Record Label: Asian Man Records
Genre: Ska Punk
Buy On Amazon
For me, when Mike Park releases new music it’s like a national holiday. Unfortunately, it doesn’t happen often but fortunately, when it does it is a cause for celebration.
“Everything Will Be Alright, My Friend” is, in actuality only the second full length Bruce Lee Band album since Mike Park combined forces with Less Than Jake way back in 1997. There were a couple of EPs released since then, but this time Mr. Park teamed up with Jeff Rosenstock from Bomb the Music Industry! fame as well as members of Shinobu and the Chinkees.
One of the first things that I noticed upon listening to this release is that Mike Park has dusted off his saxophone and brought that back to his musical repertoire. I may be mistaken, but I don’t recall him playing the sax on any albums since the dissolution of Skankin’ Pickle. The addition of the horns gives the songs on “Everything Will Be Alright, My Friend” a distinguished sound when comparing the album to the hornless ska punk found on the Chinkees albums.
While this release has an overall similar sound to the albums that Mike Park released under the Chinkees moniker, it doesn’t seem to just focus on one particular era of ska. It is obviously fueled by ska punk influences and has a faster pace to it, but there are also some traditional ska and two-tone era gems on there like “Be Alright” and “Where’s the Call”. Jesse Michaels of Operation Ivy/Common Rider even makes a vocal cameo on “Generations”. There is definitely something on this album for any ska fan out there.
What always seems to make any Mike Park release poignant and important in the scene and in general are the messages to be found in his songs and “Everything Will Be Alright, My Friend” is no different. Topics on this release range from poverty in the streets, senseless violence, greed and warmongering. One of the most poignant songs on the album is titled “We’ve Got the Money, We’ve Got the Power” and deals with the plight of the Native Americans and their battle with the NFL’s Washington Redskins over the use of the term “redskins” and its racial connotations and the ignorance of the general public in regards to the name. It’s a subject that has come to a crossroads recently with the US Patent and Trademark Office revoking copyright protection on the “Redskins” name. These are the subjects that Mike Park is not afraid to deal with in his songs. There are never any love songs, generic songs about school or work or over-the-top goofy songs…and that has always been fine by me. Some people don’t want to be faced with these subjects, especially in their music, but the subjects in these songs, and any of Mike Park’s work are happening right now on a daily basis. You can’t and shouldn’t ignore them.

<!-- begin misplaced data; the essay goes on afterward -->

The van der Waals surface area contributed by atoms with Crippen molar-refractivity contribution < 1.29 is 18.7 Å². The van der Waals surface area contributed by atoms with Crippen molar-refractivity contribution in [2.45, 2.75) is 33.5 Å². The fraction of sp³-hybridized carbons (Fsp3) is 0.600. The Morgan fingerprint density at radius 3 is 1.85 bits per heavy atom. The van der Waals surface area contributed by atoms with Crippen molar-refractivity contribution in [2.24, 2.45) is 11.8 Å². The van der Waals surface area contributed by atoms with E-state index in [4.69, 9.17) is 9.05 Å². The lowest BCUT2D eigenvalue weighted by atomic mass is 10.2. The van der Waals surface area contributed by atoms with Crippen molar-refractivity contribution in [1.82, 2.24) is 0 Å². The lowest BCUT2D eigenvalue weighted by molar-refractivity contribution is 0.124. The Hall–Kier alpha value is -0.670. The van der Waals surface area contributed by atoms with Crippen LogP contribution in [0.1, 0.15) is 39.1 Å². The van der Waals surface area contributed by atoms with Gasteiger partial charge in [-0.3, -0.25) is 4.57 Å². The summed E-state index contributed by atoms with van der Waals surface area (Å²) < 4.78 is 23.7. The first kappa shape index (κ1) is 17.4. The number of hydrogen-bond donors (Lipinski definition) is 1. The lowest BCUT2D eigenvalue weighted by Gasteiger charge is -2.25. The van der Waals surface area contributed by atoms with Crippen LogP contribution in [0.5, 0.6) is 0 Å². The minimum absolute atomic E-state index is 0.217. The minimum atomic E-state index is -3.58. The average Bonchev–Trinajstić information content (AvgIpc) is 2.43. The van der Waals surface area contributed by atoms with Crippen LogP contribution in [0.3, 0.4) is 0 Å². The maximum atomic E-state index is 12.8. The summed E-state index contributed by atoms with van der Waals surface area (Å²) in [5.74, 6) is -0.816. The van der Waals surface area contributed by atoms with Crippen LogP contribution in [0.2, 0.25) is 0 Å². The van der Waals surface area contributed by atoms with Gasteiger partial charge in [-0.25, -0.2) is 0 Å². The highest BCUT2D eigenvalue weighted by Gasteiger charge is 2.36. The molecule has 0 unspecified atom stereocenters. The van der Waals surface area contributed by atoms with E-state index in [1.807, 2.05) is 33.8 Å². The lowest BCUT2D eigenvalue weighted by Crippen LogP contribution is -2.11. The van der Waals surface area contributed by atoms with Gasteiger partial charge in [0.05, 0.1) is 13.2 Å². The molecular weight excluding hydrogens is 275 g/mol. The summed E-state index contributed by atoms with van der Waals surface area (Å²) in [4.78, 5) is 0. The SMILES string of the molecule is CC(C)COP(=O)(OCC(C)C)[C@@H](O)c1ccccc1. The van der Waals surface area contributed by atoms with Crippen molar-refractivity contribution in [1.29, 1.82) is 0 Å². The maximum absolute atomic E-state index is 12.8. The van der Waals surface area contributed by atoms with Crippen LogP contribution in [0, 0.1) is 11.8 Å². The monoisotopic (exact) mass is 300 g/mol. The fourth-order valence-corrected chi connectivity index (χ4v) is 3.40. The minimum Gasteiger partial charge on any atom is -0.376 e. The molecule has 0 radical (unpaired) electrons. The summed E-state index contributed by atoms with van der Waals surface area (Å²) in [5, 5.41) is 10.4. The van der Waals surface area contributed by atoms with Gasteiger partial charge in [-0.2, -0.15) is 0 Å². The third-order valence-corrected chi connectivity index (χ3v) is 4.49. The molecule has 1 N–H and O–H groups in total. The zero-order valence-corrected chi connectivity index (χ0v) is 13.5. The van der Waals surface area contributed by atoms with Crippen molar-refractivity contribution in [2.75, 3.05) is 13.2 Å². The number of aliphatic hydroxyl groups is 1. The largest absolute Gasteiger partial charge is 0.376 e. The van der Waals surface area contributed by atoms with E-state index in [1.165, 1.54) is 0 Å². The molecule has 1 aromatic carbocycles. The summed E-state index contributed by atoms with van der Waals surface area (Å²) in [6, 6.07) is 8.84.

On a lighter note, while there isn’t much to complain about, I would like to point out that the sound quality seems to be somewhat sporadic. Depending on what you’re listening to the album on, some songs sound great on headphones but really low on a stereo system and vice versa. Overall, the album seems to have a muffled quality unless you crank the volume up. This album should be listened to at a higher volume anyway, so it’s no big deal.
To sum things up, “Everything Will Be Alright, My Friend” is one of the best ska punk albums in recent memory and that was a given. This incarnation of the Bruce Lee Band manages to put together some memorable, skankable tunes with a message all while still managing to have lots of fun. Albums like this just don’t come around often, but when they do it’s officially Mike Park day for me. It may be a long time, but here’s to the next one!
Bottom Line: Mike Park + new music = ska punk goodness…now with horns! Fans of Skankin’ Pickle, the Chinkees and Bomb the Music Industry! and ska in general will surely rejoice.
Notable Tracks: Generations, Dollars and Cents, We’ve Got the Money, We’ve Got the Power, Be Alright, Where’s the Call